In a series of widespread UK pension changes the UK government has changed the landscape for UK pension holders, the most important of these are:
- The UK government have now stopped public sector pensions (bar local government) from being transferred out of the UK
- Private defined benefit pensions escaped the same fate after much debate, they could easily be stopped in the future
- All other schemes can now be accessed at 55, however there are huge tax consequences
The 2014 budget and subsequent amendments set out the most radical UK pension changes ever which fully came into effect on 6 April 2015. These UK pension changes have affected almost every private or public sector UK pension.
Unfunded public sector pensions were most hard hit
The most drastically affected schemes under the UK pension changes are unfunded public sector pension schemes, these are:
- NHS pensions
- Teachers pensions
- Armed Forces pensions
- Civil Service pensions
- Firefighters pensions
- Police pensions
The schemes listed above were permanently locked in from 6 April 2015. This means that if you are a member of one of these schemes you lost your statutory right to transfer out of these schemes. Because you can no longer transfer out of these schemes you need to receive them as a pension out of the UK, unfortunately, this can mean that you pay more tax than might be necessary.
Originally it was proposed that private final salary schemes would be locked as well… while they are not currently they could be in the future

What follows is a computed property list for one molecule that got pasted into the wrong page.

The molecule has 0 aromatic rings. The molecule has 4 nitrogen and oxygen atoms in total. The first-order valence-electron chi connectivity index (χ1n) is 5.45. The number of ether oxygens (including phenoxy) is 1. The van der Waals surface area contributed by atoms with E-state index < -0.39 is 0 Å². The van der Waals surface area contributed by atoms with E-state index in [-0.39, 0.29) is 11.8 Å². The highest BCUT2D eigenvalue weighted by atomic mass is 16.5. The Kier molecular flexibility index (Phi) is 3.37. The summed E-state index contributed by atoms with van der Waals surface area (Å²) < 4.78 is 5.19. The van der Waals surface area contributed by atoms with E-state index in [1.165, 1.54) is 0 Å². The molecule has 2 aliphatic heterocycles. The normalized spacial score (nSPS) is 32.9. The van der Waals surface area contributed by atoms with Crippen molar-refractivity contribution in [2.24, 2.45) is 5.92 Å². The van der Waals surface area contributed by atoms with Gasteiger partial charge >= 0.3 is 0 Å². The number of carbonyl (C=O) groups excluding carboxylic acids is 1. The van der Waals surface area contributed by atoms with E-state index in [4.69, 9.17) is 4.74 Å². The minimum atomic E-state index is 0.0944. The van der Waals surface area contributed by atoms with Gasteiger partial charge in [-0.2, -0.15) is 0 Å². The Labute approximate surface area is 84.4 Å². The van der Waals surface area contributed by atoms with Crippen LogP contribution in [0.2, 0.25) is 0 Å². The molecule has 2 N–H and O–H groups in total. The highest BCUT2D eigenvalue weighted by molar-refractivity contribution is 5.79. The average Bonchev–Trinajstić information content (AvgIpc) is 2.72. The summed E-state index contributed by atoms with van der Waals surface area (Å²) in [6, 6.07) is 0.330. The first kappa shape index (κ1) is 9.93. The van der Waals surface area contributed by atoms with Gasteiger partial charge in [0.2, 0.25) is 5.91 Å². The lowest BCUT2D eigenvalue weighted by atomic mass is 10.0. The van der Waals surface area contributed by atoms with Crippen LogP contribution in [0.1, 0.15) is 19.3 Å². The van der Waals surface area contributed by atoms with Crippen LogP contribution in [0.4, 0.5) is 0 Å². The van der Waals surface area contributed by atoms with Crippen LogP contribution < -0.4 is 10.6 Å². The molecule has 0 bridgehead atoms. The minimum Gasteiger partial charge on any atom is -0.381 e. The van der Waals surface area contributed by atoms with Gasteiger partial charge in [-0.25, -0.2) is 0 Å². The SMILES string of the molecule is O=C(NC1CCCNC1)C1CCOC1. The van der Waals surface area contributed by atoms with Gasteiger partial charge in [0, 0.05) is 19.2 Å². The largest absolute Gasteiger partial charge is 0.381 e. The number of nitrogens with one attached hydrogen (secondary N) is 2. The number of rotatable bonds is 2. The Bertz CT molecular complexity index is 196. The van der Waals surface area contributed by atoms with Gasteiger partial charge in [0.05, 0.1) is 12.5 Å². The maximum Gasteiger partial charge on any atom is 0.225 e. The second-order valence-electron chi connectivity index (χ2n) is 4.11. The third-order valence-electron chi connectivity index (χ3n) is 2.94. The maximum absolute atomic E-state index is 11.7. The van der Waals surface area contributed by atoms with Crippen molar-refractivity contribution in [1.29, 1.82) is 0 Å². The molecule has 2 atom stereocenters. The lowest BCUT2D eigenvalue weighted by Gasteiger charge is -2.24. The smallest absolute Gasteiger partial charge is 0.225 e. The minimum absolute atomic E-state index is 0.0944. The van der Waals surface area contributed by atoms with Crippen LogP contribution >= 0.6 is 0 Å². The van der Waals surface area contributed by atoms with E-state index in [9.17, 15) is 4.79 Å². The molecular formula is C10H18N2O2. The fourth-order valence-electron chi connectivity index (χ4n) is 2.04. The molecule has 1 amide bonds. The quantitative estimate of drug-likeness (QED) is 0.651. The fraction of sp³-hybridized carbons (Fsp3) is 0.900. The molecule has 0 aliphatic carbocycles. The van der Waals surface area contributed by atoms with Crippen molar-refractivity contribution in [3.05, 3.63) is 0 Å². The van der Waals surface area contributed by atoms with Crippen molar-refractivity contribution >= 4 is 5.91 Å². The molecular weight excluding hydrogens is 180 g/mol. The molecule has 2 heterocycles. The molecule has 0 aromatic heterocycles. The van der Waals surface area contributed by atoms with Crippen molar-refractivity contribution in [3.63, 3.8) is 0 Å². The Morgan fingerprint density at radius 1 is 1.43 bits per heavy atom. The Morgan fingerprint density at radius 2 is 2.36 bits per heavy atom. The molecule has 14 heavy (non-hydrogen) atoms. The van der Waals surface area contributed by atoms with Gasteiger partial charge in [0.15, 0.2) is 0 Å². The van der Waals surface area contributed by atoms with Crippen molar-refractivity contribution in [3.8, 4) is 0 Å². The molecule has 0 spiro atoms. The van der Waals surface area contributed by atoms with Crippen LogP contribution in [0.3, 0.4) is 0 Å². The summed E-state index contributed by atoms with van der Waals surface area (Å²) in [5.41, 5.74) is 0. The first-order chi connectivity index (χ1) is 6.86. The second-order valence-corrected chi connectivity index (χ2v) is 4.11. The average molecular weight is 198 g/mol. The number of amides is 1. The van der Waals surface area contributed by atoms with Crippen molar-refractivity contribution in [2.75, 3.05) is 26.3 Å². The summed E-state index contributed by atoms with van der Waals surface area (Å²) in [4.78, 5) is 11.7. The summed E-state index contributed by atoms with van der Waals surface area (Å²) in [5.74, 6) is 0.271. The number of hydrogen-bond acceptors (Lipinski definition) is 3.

When the first draft of the legislation came out all final salary and defined benefit schemes in the UK were going to be locked in. The initial thinking behind this was to protect the stability of the source the Governments largest bond purchasers – large final salary scheme pension schemes. After much debate the legislation was scaled back to only deal with the unfunded public sector schemes defined above.
However, with the UK economy still not out of recession it is foreseeable that the legislation could again easily be amended to include these schemes. Given the swiftness with which the last set of legislation was introduced it would be prudent for anyone that is holding a final salary pension to review their options.
All other UK pensions are about to get ultimate benefit flexibility…but at a price
The second most radical UK pension change is that members of defined contribution pension schemes and funded defined benefit schemes will be able to access their entire pension fund from age 55 and pay tax at their marginal rate on 75% of the withdrawal (with the other 25% being treated as the tax free pension commencement lump sum).
Other UK pension changes that took effect 27 March 2014
- The trivial commutation limit increases from £18,000 to £30,000.
- The maximum income permitted under capped drawdown increases to 150% of the GAD rate.
- The minimum income threshold for flexible drawdown to £12,000 from £20,000.
- The maximum size of a small pension pot which can be taken as a lump sum, regardless of total pension wealth is increased from £2,000 to £10,000, and the number of personal pots that can be taken under these rules will be increased from two to three.